Better Health Partnership Says It's Time To Look Beyond The Doctor's Office
Better Health Partnership presented its annual report card on the health of Northeast Ohio residents on Friday.
BHP is a non-profit that collaborates with many local health systems and clinics to collect health data using electronic health records. Cleveland Clinic did not participate this year but it has in previous years.
The data from more than 200,000 adults showed gradual improvements overall in diabetes and high blood pressure rates but health disparities remain between whites and minority groups, says the group’s chief data scientist Thomas Love.
He says though the gap is narrowing in one area: “Blood pressure control is getting better faster among African Americans than it is among white patients now, but the white patients still generally have better blood pressures."
Although the report shows some improvement in certain chronic diseases, they are nearing the limit of what can be done in clinical settings, he said.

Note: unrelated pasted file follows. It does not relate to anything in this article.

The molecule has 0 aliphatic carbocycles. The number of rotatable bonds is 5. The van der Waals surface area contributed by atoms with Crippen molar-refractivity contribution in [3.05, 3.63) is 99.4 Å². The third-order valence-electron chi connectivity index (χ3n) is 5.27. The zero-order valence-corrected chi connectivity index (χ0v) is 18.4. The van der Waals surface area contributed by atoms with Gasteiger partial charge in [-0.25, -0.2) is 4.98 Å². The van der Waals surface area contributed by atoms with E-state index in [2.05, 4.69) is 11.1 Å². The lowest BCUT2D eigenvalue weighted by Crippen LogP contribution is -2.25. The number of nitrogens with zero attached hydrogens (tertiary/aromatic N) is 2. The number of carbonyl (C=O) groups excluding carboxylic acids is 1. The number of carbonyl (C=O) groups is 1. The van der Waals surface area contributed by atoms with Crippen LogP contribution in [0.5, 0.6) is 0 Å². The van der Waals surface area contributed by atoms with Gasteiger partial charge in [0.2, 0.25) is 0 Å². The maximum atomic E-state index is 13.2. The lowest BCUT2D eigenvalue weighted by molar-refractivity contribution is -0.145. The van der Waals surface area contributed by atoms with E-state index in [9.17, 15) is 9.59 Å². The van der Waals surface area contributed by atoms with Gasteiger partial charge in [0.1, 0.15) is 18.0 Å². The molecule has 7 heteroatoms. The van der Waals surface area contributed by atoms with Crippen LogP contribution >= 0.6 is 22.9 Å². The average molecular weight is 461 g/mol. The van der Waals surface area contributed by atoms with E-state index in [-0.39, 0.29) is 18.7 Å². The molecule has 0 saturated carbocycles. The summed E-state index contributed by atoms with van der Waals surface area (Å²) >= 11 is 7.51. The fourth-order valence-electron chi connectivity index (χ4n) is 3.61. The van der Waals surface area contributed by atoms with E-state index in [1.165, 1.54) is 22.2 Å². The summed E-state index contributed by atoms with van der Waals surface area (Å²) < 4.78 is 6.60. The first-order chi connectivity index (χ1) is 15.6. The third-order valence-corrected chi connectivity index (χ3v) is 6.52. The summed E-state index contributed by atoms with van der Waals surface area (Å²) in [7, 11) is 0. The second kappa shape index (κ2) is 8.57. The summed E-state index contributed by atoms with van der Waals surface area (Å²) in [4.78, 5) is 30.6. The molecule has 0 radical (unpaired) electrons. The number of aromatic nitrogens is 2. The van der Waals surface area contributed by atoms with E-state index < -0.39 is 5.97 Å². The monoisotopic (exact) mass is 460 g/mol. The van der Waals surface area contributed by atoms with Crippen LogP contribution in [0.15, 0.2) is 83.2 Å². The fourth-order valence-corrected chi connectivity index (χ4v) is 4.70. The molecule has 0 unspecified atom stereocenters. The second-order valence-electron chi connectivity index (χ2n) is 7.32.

To make greater improvements and narrow the racial gap, healthcare organizations will have to look beyond their four walls and instead address all of the things that influence a patient's health, Love said. “So that includes the stresses you have, the food you eat, the kind of exercise you are able to get, the ability you have to get the resources to take care of yourself ... all those things are important."
The report also looked at the health of children in Northeast Ohio, where again significant racial and geographic disparities exist. According to the findings from the medical records review, 16 percent of children in Cuyahoga County have been diagnosed with asthma. In Summit county that number is 22 percent. The report noted that black children who live in low-income areas have much higher asthma rates than white children who live in high-income neighborhoods.